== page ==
This movie was freaking hilarious, and I wasn’t expecting that at all. I expected to chuckle a few times, enjoy the fun action sequences and get teary over the requited Pixar tugs on the old heartstrings and leave feeling nostalgic and warm. Instead, we ended up with a genuinely hilarious screwball comedy with some memorable characters and strangely thought provoking philosophical dilemmas.
Basically, Woody and the gang are back after having been given to little girl Molly after Andy went off to college. Woody is feeling increasingly useless and unwanted, so when Molly makes a new toy out of a fork (Forky) and he flies out the car window on the way to the carnival, he does his utmost to do get Forky back to Molly. On the way, Woody meets up with his old flame Bo Peep, a creepy Gabby Gabby doll who is looking for a new voice box, and a smattering of fun toys from the carnival and antique store.
While there are certainly heartwarming moments, it’s the comedy that makes this one unique. The physical comedy in this is so well done yet somehow so unlikely that it completely blindsided me. There’s literally a scene where Woody and Forky are walking along, Forky keeps falling over and Woody keeps picking him up. It doesn’t sound funny at all, but the entire cinema was in stitches. It reminded me of that iconic sketch in “Not the Nine O’Clock News” where Rowan Atkinson keeps looking into the camera and walks into a pole. It’s so simple that it shouldn’t work but somehow just does.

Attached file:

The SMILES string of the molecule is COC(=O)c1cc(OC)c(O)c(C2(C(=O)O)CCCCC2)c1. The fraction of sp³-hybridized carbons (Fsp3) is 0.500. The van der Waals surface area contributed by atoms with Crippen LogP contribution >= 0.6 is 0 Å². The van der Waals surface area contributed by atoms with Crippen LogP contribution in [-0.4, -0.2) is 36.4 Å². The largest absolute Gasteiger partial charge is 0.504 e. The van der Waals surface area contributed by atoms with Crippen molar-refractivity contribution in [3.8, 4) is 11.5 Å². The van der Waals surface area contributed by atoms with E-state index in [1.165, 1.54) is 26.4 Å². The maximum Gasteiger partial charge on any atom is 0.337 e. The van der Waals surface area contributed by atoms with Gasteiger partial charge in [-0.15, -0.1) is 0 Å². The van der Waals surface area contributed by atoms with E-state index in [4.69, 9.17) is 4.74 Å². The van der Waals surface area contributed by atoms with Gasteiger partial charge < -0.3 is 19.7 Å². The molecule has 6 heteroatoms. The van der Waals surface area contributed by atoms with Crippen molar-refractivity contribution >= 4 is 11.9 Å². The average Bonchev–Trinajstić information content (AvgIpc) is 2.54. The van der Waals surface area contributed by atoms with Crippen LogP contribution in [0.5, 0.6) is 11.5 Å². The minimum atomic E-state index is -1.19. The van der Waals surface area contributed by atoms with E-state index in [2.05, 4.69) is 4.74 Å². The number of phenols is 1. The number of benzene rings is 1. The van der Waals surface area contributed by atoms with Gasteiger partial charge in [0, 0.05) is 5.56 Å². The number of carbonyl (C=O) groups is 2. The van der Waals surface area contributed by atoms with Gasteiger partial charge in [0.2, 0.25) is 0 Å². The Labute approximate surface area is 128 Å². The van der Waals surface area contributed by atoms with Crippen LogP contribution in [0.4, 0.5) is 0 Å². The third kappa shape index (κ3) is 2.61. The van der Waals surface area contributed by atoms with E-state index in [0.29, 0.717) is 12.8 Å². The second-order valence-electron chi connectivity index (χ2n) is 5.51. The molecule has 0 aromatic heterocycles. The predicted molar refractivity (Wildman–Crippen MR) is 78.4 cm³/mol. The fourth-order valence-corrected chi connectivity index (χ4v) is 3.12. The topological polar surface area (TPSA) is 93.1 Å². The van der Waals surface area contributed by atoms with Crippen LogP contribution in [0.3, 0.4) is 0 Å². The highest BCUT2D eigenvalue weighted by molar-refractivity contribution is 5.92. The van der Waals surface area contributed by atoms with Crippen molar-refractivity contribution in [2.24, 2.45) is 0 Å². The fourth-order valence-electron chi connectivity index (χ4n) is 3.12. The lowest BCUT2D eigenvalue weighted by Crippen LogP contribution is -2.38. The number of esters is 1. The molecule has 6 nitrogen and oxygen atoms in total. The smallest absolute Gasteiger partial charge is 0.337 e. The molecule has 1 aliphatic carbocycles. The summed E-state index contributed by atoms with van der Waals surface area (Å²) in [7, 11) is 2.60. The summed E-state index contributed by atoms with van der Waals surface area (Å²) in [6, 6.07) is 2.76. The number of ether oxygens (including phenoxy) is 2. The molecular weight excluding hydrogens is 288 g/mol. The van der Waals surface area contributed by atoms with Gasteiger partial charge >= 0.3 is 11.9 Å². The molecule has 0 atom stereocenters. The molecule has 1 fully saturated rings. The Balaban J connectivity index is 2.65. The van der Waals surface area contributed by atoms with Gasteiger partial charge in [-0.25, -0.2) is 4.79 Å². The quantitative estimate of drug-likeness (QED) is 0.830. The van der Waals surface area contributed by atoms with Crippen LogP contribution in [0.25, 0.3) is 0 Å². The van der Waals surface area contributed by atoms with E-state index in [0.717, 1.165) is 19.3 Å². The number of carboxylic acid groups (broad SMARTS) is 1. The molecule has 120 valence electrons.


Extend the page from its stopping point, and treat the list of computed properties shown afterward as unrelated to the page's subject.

Key and Peele make genius cameos as two plush toys waiting to be won at a carnie side show and Keanu Reeves nails his one liners as a Canadian Boom Kaboom. The script is quite clearly aimed at adults; kids will still enjoy the heist sequences but a large bulk of the audience will be the people in their mid twenties who saw the original Toy Story when they were six years old. Pixar knows that as the toys have grown and matured, so have we as an audience.
While we all wept like babies when Woody said goodbye to Andy, the goodbyes in this film aren’t as emotional or dramatic because as we grow older, change becomes an expected part of life. Woody himself is lost and confused, because he’s not Andy’s toy anymore and he’s not Bonnie’s either. (I know by the way how wanky it sounds to be talking about the sense of identity of a toy cowboy.)
The only gripe I would have is the Gabby Gabby doll as the villain; she’s far too much like Lotso from Toy Story 3 and is perhaps not as imaginative as she could have been. The bit of the seemingly cute toy that’s secretly psychotic doesn’t work as well the second time round. That’s okay though, this was so damn hilarious that I didn’t mind.
Coming off Toy Story 3, which a lot of people remember as their favourite of the franchise, this was always going to be a tricky one to execute well. If the filmmakers tried to recreate the emotion of the toys leaving Andy, and it fell flat, it would have been mocked mercilessly. Luckily this film is memorable in its own right in a way that the integrity of the previous films still stand. If this is it for Woody and the gang, that’s okay, because they’re moving on, and so are we.
So long Partner.
By Jock Lehman